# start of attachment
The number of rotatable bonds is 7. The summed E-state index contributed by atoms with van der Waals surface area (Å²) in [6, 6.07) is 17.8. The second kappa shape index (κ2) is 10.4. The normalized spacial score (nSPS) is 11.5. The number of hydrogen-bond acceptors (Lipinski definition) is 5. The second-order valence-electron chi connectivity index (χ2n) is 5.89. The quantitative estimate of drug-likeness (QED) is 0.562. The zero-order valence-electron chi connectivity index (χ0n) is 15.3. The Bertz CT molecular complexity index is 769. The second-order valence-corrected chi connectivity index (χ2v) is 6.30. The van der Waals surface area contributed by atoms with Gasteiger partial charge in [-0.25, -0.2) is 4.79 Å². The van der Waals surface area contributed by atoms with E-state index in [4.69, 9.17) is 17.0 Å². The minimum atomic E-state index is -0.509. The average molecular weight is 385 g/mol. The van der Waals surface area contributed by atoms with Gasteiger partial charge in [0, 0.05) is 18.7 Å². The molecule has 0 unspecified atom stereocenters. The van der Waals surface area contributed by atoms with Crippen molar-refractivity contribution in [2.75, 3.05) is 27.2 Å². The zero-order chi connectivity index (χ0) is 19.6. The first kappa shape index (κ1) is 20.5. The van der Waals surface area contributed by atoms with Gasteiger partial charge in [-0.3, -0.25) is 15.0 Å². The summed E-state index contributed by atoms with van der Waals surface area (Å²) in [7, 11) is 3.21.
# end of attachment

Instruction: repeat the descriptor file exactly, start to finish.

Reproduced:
The number of rotatable bonds is 7. The summed E-state index contributed by atoms with van der Waals surface area (Å²) in [6, 6.07) is 17.8. The second kappa shape index (κ2) is 10.4. The normalized spacial score (nSPS) is 11.5. The number of hydrogen-bond acceptors (Lipinski definition) is 5. The second-order valence-electron chi connectivity index (χ2n) is 5.89. The quantitative estimate of drug-likeness (QED) is 0.562. The zero-order valence-electron chi connectivity index (χ0n) is 15.3. The Bertz CT molecular complexity index is 769. The second-order valence-corrected chi connectivity index (χ2v) is 6.30. The van der Waals surface area contributed by atoms with Gasteiger partial charge in [-0.25, -0.2) is 4.79 Å². The van der Waals surface area contributed by atoms with E-state index in [4.69, 9.17) is 17.0 Å². The minimum atomic E-state index is -0.509. The average molecular weight is 385 g/mol. The van der Waals surface area contributed by atoms with Gasteiger partial charge in [0, 0.05) is 18.7 Å². The molecule has 0 unspecified atom stereocenters. The van der Waals surface area contributed by atoms with Crippen molar-refractivity contribution in [2.75, 3.05) is 27.2 Å². The zero-order chi connectivity index (χ0) is 19.6. The first kappa shape index (κ1) is 20.5. The van der Waals surface area contributed by atoms with Gasteiger partial charge in [-0.3, -0.25) is 15.0 Å². The summed E-state index contributed by atoms with van der Waals surface area (Å²) in [7, 11) is 3.21.